The Bill also amends the payment date for certain affected companies’ preliminary corporation tax for 2022. Those companies whose accounting period ends between 1 January 2022 and 30 June 2022 have until 23rd June 2022 to pay preliminary corporation tax where the payment is made using ROS.

As these non-resident corporate landlords will now be liable to corporation tax, they will also be subject to the new Interest Limitation Rules (ILR) which have been introduced to comply with the EU’s Anti-Tax Avoidance Directives (ATAD). The ILR seek to link a taxpayer’s allowable net borrowing costs directly to its level of earnings. The ILR does this by limiting the maximum tax deduction for net borrowing costs to 30% of earnings before tax and before deductions for net interest expense, depreciation, and amortisation (EBITDA).

If you have any queries, please contact Eddie Murphy, Partner & Head of Tax Services.

Budget 2019 increased the Home Carer Tax Credit from €1,200 to €1,500 per annum. This tax credit is available to married couples or registered civil partners, where one spouse stays at home to care for a “dependant”.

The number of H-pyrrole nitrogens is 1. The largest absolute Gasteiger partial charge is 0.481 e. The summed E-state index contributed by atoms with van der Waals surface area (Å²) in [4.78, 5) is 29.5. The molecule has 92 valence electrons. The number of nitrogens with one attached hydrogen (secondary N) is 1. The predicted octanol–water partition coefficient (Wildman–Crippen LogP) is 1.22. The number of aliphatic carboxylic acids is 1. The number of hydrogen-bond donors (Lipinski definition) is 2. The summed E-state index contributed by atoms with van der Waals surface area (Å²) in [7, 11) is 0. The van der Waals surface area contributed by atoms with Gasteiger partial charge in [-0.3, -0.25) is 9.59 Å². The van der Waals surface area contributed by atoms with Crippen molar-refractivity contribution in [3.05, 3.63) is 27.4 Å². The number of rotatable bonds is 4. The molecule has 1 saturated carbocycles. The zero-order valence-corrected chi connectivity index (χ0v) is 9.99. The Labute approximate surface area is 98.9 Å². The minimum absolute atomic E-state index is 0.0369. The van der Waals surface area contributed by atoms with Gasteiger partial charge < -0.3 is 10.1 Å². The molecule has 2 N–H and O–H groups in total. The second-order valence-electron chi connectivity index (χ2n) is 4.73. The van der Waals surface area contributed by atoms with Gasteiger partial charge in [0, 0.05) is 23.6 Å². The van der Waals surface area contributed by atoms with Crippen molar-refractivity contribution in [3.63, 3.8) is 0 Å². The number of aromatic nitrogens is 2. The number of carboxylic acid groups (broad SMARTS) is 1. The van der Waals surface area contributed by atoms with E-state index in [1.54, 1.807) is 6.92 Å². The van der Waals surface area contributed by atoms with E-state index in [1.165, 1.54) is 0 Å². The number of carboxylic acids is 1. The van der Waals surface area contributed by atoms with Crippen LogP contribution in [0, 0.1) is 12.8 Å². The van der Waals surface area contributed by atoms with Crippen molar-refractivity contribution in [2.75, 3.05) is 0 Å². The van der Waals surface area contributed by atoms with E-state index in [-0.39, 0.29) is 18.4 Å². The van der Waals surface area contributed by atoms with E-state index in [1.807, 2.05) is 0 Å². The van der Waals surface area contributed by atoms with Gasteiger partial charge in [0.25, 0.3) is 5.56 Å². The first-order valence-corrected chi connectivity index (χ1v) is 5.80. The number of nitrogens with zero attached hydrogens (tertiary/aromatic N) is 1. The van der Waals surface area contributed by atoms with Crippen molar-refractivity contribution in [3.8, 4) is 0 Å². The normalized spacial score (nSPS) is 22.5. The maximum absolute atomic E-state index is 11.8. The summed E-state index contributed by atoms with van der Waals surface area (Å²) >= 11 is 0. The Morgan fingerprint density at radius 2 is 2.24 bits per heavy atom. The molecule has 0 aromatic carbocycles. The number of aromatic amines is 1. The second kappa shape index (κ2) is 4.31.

A dependant can be:
  • a child for whom child benefit is payable;
  • a person aged 65 years or over; or
  • an incapacitated individual.

It does not include a spouse or partner. Often there may be one or more dependants being cared for by the carer spouse. This does not increase the tax credit available.

The Home Carer Tax Credit is often unclaimed as there is a misconception that you must be caring for a sick relative. This is not the case.

Conditions to qualify:
  • You must be jointly assessed for income tax.